Celgene / Bristol-Myers Squibb : Buyers for BMS, Merger Agreement Strength, Antitrust and Activism

We expect Celgene / Bristol-Myers Squibb (BMS) to be a core position for nearly every risk arbitrage fund in 2019. Although the knee-jerk selling in BMS by unconvinced market participants has subsided, the spread remains wide as event funds have somewhat held back, realising that they cannot meaningfully impact and contract the spread of this $61bn target. In this note, we explore the elephant in the room – an unsolicited bid for BMS pitched at a high enough premium to cause the merger to lapse. We also discuss the impact of Celgene’s patent litigations and a failed pipeline drug’s ability to test the permitted settlements and MAC provisions, respectively, antitrust hurdles and potential activist actions. Finally, we analyse precedent tradable CVRs, and the timetables and approval likelihood of each component that makes up the Celgene CVR.


January 17, 2019 | Media | North America | Ended

Tribune Media / Nexstar Media Group : A Different Approach to Sinclair

In acquiring Tribune Media, Nexstar Media Group is implementing a similar strategy to Tribune’s prior suitor, Sinclair Broadcast Group. While the pathway of the now failed Sinclair deal led to an acrimonious dispute with regulators over TV station divestitures, we provide evidence to support the view that Nexstar is undertaking a far less provocative stance with the Federal Communications Commission and Department of Justice. Nexstar has committed to divest at least 13 stations and is armed with a list of potential independent acquirers for these assets. Moreover, Nexstar is viewed as a less partisan acquirer.


December 19, 2018 | Consumer Discretionary | Europe | Ended

Amer Sports Group / Anta Sports-led Consortium : CFIUS’ National Security Considerations and Financing Stability

A definitive offer for Amer Sports came on 7-Dec-18 from a widened and stronger Anta-led consortium after further due diligence and negotiations with lenders. Trusting the legitimacy of the Helsinki Takeover Code and the rationality of the Committee on Foreign Investment in the US (CFIUS), funds may have increased confidence that the firm deal can succeed with few issues. In this report, we explore the stability of the Finnish Securities Markets Act’s Helsinki Takeover Code, and the enforceability of debt financing agreements for a case where, for example, Anta runs into capital raising problems stemming from previously-reported accusations that the Junjuan City-based company has “fraud-like” traits. Separately, we study the impact of CFIUS on this deal – the market is only pricing in minimal CFIUS risk, but this is a hurdle that should not be overlooked.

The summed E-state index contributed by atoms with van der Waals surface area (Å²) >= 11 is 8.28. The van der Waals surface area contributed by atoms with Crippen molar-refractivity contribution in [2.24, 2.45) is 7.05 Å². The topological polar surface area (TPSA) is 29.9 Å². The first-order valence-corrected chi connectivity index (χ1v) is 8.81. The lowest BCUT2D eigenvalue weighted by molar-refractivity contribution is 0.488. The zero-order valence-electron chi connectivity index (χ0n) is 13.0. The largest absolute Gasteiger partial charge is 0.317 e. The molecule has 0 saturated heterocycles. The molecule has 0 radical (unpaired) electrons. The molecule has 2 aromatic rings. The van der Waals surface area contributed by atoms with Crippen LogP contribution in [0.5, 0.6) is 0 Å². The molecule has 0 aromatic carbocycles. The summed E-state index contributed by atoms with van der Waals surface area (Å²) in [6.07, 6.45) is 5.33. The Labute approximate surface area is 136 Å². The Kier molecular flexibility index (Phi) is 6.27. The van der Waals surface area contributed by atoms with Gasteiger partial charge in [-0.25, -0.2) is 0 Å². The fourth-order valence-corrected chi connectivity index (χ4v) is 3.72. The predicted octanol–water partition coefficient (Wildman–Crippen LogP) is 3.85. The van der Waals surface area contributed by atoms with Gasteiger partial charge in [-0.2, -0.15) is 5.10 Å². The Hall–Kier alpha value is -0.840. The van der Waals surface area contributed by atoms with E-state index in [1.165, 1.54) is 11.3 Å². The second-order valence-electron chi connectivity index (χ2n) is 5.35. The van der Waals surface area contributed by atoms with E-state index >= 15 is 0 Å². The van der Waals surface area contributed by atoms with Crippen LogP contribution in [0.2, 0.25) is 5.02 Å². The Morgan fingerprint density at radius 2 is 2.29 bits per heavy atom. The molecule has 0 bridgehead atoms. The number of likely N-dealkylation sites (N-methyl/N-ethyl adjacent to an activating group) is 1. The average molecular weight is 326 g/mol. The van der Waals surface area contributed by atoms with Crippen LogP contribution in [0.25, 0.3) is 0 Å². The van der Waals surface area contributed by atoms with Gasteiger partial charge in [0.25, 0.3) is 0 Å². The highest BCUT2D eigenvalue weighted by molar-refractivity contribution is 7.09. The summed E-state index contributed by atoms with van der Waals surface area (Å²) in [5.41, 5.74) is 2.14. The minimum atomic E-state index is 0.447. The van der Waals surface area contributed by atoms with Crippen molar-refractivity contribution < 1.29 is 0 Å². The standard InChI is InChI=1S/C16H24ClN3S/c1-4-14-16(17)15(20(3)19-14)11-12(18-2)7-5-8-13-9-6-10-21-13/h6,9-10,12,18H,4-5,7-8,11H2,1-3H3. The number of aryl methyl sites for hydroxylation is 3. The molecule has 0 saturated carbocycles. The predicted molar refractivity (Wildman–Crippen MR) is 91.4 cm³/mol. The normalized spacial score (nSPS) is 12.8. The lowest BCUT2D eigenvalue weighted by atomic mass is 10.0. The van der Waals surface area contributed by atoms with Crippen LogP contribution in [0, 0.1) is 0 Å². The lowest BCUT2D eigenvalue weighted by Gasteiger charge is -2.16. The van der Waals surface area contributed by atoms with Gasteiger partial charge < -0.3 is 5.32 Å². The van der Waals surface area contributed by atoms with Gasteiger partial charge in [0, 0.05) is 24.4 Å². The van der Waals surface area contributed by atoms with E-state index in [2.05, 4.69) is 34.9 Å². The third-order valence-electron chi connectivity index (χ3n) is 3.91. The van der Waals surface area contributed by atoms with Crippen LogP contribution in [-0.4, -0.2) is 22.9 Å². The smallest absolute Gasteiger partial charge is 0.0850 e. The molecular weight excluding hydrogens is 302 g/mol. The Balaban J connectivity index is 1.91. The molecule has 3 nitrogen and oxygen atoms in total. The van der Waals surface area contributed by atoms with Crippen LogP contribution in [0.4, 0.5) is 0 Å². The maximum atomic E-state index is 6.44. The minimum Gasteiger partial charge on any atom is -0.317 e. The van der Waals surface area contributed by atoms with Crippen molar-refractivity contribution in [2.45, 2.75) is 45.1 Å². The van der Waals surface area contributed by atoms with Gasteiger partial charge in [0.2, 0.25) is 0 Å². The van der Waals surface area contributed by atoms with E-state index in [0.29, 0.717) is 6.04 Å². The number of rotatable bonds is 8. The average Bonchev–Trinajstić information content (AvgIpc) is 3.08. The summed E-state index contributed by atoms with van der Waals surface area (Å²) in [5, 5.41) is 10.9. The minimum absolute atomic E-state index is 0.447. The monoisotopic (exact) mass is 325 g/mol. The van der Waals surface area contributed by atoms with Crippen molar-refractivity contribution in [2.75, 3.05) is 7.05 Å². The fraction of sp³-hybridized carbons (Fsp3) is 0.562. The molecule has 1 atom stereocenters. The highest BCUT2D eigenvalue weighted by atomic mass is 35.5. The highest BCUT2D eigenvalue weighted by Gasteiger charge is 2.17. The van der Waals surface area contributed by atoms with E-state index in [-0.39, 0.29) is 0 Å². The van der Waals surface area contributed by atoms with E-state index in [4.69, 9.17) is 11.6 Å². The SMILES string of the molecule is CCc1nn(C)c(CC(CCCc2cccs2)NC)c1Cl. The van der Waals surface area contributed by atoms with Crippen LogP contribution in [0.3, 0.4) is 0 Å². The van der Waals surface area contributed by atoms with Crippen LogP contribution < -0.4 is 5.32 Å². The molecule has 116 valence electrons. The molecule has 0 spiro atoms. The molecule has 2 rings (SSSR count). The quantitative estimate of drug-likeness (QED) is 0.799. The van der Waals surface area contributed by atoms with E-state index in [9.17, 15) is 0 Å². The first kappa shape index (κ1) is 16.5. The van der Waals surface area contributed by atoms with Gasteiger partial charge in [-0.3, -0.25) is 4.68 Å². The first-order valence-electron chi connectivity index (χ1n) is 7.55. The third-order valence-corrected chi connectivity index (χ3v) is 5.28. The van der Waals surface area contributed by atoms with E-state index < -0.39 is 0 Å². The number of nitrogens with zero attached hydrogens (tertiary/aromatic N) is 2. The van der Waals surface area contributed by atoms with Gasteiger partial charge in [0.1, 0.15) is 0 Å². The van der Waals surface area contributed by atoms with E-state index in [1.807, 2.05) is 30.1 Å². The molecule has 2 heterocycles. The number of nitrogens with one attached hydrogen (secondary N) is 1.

November 28, 2018 | Media | North America | Ended

Twenty-First Century Fox / Disney : Brazil Antitrust, Collar and Election Strategies, New Fox Value

Disney’s acquisition of Fox is the world’s largest pending public M&A deal, and its high-profile nature, attractive return and convoluted structure has piqued the interest of most risk arbitrage investors. With US, European and Chinese antitrust rulings behind us, and with just eight jurisdictions left, risk arbitrage funds can now prepare for deal consummation. In this note, we explore the approach, criticism and likely rulings by the last major antitrust regulator: Brazil’s CADE. However, we mainly focus on trading dynamics and considerations leading into and after the ruling. We explore the mechanics, valuation and delta hedging strategies of fixed-value M&A collars, including how risk arbitrage funds will typically trade Fox / Disney. In addition, we highlight the investment pitfalls and opportunities presented when targets face elections with collars that are subject to proration. We then suggest how to properly trade around the election averaging period in Fox / Disney to minimise hedging risks in assuming how other investors will elect. Finally, we calculate a fair value for New Fox, appropriate break prices for both Fox and Disney and put the various pieces together in recommending how to most efficiently trade this risk arbitrage opportunity.